The rumor of this flight being notified to the maine battell of the Scotish men, where king Dauid him∣selfe was fighting with his enimies,* discomfited them also, in such wise, that they in like sort began to Page  50 shrinke backe: first by parts, and after by heaps togi∣ther. The king did what he could to staie them: but the English pressed so vpon them, that there was no re∣couerie. Wherefore he himselfe was glad in the end to beare his men companie, in séeking to saue him∣selfe by flight, and make such shift as he could a∣mongst the residue.

*His sonne Henrie the earle of Huntington more regarding his honour, than the danger of life, neither mooued with the flight of his father, nor the ouerthrow of the other, came in amongst his men, being readie [line 10] to turne their backes, and with bold countenance spake these or the like words vnto them, as the short∣nesse of the time would permit.

Whither go you good fellowes? Here shall you find armour and force, neither shall you, whilest life remaineth in your cap∣teine (whom ye ought to follow) depart without the victorie. Therefore choose whether yee had rather trie the matter with the enimies by battell, or to be put to a shamefull death at home after your returne thi∣ther.
The Scots mooued with these vehement words [line 20] of their valiant capteine, recoiled vpon their eni∣mies, and began to make hauocke of them: but be∣ing no great number, and beset with the English footmen before, and the horssemen behind, they were shortlie brought to distresse, and for the more part ei∣ther taken or slaine.

At length earle Henrie perceiuing how the mat∣ter went, and that there was no hope left of recoue∣rie, fled also with those that could escape, bitterlie cur∣sing the frowardnesse of fortune, and mishap of that [line 30] daies chance. The number of them that were killed at this battell was aboue ten thousand.* In which number there were not manie of the English: but yet among other, Walter Lacie the brother of Gil∣bert Lacie, one of their cheefe capteines is remem∣bred to be one.* This battell was fought in the mo∣neth of August, in the fourth of king Stephan, who hearing of this victorie, greatlie reioised, and gaue infinite commendations to his subiects (the En∣glishmen and the Normans) but principallie prai∣sed [line 40] archbishop Thurstan and the bishop of Durham for their faithfull and diligent seruice shewed in this behalfe.

On the other side he himselfe vsing the like good successe amongst the rebels at home, ouercame them, and chased them out of the land.* For in this meane time he had taken the castels of Hereford, Glocester, Webbeley, Bristowe, Dudley, and Shrewesburie. Likewise Robert earle of Glocester not being able to resist the king thus preuailing against his aduer∣saries [line 50] on ech hand, fled into France vnto his sister the empresse. After this, about Aduent, the popes le∣gat one Alberike bishop of Hostia,* held a synod at London, within Paules church, where by the kings consent,* Theobald abbat of Bechellouin was conse∣crated archbishop of Canturburie, being the 37. arch∣bishop which had ruled that see, after Augustine the moonke.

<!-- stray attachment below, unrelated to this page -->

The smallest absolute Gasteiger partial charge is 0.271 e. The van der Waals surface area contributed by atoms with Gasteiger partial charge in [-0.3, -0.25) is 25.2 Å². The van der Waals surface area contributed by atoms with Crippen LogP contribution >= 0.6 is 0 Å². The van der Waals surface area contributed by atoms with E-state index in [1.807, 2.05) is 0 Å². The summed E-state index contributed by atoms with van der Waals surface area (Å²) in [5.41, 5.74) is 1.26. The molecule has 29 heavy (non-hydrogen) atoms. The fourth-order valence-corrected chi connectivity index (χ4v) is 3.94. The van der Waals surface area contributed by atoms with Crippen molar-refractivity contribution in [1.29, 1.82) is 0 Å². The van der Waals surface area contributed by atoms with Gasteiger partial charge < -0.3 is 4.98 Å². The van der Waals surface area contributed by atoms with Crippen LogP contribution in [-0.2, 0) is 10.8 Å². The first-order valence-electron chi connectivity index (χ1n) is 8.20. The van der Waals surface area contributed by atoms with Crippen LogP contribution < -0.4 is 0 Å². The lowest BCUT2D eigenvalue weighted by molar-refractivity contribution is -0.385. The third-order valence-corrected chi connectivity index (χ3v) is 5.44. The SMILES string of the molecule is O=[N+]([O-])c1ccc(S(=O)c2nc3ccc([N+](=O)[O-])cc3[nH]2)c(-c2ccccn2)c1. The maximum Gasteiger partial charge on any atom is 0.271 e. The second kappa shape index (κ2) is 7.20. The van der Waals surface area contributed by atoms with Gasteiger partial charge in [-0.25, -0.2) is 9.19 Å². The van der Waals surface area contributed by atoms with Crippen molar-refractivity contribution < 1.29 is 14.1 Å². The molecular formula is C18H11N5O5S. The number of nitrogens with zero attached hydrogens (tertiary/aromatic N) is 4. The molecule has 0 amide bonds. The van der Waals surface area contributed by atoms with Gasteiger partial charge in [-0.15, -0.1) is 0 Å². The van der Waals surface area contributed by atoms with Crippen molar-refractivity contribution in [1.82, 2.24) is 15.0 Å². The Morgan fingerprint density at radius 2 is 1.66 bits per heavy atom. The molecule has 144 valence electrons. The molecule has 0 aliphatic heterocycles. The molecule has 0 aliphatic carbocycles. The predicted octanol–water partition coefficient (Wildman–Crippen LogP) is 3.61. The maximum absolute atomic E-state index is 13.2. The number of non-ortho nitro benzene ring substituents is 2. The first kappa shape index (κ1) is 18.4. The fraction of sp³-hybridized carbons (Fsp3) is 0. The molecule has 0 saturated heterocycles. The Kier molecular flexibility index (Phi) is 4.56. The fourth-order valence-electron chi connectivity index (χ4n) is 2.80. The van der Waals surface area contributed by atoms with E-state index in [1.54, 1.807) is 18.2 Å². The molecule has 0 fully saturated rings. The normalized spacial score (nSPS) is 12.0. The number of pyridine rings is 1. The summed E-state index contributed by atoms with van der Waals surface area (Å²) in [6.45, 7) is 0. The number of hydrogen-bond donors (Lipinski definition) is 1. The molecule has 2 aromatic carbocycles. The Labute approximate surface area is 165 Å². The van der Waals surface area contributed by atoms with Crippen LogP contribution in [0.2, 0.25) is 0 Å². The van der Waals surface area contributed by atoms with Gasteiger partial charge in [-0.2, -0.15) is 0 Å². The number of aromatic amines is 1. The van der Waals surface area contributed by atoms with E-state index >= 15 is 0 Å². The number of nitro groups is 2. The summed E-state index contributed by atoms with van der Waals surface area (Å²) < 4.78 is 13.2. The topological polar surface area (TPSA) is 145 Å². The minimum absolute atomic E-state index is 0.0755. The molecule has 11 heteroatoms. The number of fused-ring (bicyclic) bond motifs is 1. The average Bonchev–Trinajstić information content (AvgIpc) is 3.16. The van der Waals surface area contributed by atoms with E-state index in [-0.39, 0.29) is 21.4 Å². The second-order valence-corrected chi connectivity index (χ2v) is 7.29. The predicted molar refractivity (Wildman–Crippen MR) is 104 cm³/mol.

The king hauing now accomplished his purpose, [line 60] taken the castell of Leides,* and brought the state of the realme to a meetlie good staie, thought it expedi∣ent after the late ouerthrow giuen to the Scots,* to pursue the victorie, and vtterlie to subdue them with all expedition.* He brought his armie therefore into Scotland, first wasting and spoiling the countrie, and afterward preparing to fight with such Scots as came foorth to defend their goods and houses. K. Da∣uid perceiuing himselfe to be too weake, made sute to the king for peace,* which with much difficultie he obteined at length, by deliuering his sonne Henrie vnto king Stephan in pledge for the sure perfor∣mance of couenants concluded vpon betwixt them. Herevpon king Stephan hauing thus ended his bu∣sinesse in Scotland, returned into England: and af∣ter directing his iornie towards Wales, he came to Ludlow:* which towne (being held by his aduersa∣ries) he wan yer long out of their hands.

After this he went to Oxenford, where whilest he remained, a great brute was spred abroad, that the empresse was comming with hir brother the earle of Glocester: which caused him to put the lesse trust in his people from thenceforth, in so much that he began to repent himselfe (although too late) for that he had granted licence to so manie of his subiects to build castels within their owne grounds. For he had them all in suspicion: and amongst other, he vehementlie suspected Roger bishop of Salisburie (who had doone verie much for him) and Alexander bishop of Lin∣colne nephue to the said bishop of Salisburie,* or (as some thought) more néere to him in kindred than his nephue, I meane, his sonne. For the said Roger had builded diuerse castels, as at Shierborne, at the Uies, and at Malmesburie. The said Alexander like∣wise following his vncles example,* bestowed his monie that way verie fréelie, hauing builded one ca∣stell at Newarke, and an other at Sléeford.